Traditional Chinese Medicines (TCM) have multiple targets with low toxicity and high precision that helps to treat different diseases. Centipeda minima, a traditional Chinese herb, was initially used to treat respiratory diseases but later discovered to be effective as antibacterial, anti-allergic and antitumor agent.15 Brevilin A (Brv-A) is a natural, plant derived, bioactive sesquiterpene lactone component of Centipeda minima. It has been reported that Brv-A exerts anti-inflammatory and antiproliferative effects and exhibits anticancer activities in multiple cancer types promoting oxidative stress, mitochondrial dysfunction and more specifically STAT3 inhibition in DU145 and MDA-MB-468 cell lines.15,16 Anticancer activity of Brv-A has been shown in different types of cell lines including A549, HeLa, CT26, HepG2, A875 and U87 glioblastoma17 but precise molecular mechanism and mode of cell fatality is still unknown against breast cancer. The current study aimed to investigate cytotoxic and growth inhibitory effect of Brv-A in MCF-7 breast cancer cells along with underlying mechanism. In our study, ROS generation via modulation of NOX2, NOX3 proteins and induction of ER stress by Brv-A discloses previously unrecognized mechanisms. This multi-pathway targeting property of Brv-A augments its role as potential breast cancer therapeutics in future.

Materials and Methods

Chemicals and Reagents

Brevilin A with highest purity grade of >98% was purchased from Dalian Meilun Biotechnology, Co. Ltd. DMEM was purchased from Gibco (Thermo Fisher Scientific, Waltham, MA, USA). FBS was obtained from Gibco (Thermo Fisher). Trypsin with or without EDTA was obtained from Gibco (Thermo Fisher). Penicillin and streptomycin were purchased from Solarbio Co. Ltd. (Beijing, China). Cell counting Kit-8 (CCK-8) was purchased from Bimake (China) while dimethyl sulfoxide (DMSO), calcein-AM, propidium iodide (PI), phenylmethylsulfonyl fluoride (PMSF) and protease inhibitor cocktail were obtained from Sigma-Aldrich Co. (St Louis, MO, USA). Hoechst 33258 was purchased from Beyotime Institute of Biotechnology (Nanjing, China). Mitochondrial membrane potential assay kit (JC-1), reactive oxygen species (ROS) assay kit, annexin V-FITC apoptosis detection kit, crystal violet (CV) stain and N-Acetyl-L-cysteine (NAC) were purchased from Beyotime Biotechnology (Haimen, Jiangsu, China). Primary antibodies for cleaved PARP, cleaved caspase-9, BAX, BAK, STAT3 and p-STAT3 (Tyr 705), SRC and p-SRC, COX-2, p38 MAPK and p-p38 MAPK, JNK (1/2) and p-JNK (1/2), BiP/GRP78 and MMP-2 were purchased from Cell Signaling Technology (Beverly, MA, USA). Bcl-2, XIAP, SHP-2, NOX2, NOX3, ATF4 and GAPDH were procured from Proteintech (Wuhan, China) while CHOP was purchased from Beyotime (China). The primary antibodies for p-JAK2 and JAK2 were purchased from Abcam (Cambridge, MA, USA). Goat anti-rabbit and goat anti-mouse secondary antibodies were obtained from Sigma-Aldrich.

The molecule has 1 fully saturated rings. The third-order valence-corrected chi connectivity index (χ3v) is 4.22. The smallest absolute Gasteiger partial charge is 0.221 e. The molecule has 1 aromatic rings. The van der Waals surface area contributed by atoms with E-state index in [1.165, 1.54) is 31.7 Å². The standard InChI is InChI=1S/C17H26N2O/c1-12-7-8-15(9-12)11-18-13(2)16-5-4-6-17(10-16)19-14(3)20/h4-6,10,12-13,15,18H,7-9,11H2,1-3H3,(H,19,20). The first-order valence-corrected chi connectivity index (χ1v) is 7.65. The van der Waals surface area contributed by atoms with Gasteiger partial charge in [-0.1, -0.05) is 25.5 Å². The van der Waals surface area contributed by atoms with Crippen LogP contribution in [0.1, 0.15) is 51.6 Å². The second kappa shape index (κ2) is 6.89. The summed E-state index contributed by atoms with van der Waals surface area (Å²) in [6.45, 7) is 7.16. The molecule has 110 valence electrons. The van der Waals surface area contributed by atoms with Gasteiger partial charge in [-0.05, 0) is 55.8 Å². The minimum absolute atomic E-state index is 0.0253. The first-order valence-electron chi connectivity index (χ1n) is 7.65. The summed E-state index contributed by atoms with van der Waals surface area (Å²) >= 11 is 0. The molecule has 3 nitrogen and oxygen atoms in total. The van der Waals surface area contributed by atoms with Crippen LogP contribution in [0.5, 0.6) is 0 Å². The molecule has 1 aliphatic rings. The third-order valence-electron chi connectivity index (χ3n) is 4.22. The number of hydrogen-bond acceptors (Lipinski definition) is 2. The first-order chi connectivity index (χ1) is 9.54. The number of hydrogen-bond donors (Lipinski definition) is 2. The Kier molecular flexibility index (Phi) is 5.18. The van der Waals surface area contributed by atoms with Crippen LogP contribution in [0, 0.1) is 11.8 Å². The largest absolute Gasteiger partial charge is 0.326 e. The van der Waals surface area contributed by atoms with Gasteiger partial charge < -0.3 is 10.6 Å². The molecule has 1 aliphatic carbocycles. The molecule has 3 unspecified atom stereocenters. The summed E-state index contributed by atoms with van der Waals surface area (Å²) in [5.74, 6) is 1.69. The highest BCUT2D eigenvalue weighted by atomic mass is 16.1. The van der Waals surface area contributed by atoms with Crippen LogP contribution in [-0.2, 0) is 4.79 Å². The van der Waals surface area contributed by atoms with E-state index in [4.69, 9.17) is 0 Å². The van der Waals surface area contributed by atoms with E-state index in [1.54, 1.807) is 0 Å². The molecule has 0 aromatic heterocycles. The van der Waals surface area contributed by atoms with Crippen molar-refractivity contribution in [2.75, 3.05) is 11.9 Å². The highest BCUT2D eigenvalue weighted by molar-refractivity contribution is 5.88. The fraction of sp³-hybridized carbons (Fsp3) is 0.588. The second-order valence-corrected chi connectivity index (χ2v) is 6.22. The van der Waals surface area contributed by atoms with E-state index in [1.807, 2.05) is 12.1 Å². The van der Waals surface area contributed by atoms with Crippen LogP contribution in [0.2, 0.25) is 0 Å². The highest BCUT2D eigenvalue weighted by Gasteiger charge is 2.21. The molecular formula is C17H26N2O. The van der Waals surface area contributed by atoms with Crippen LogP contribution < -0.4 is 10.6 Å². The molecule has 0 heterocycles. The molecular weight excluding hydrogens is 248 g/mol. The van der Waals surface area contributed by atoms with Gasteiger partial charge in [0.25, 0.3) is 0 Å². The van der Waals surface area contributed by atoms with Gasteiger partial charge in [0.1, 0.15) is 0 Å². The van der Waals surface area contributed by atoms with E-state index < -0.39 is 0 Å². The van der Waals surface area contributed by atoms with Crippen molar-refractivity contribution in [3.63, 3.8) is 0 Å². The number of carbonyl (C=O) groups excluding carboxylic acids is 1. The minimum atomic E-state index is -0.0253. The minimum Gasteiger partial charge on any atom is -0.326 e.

Cell Culture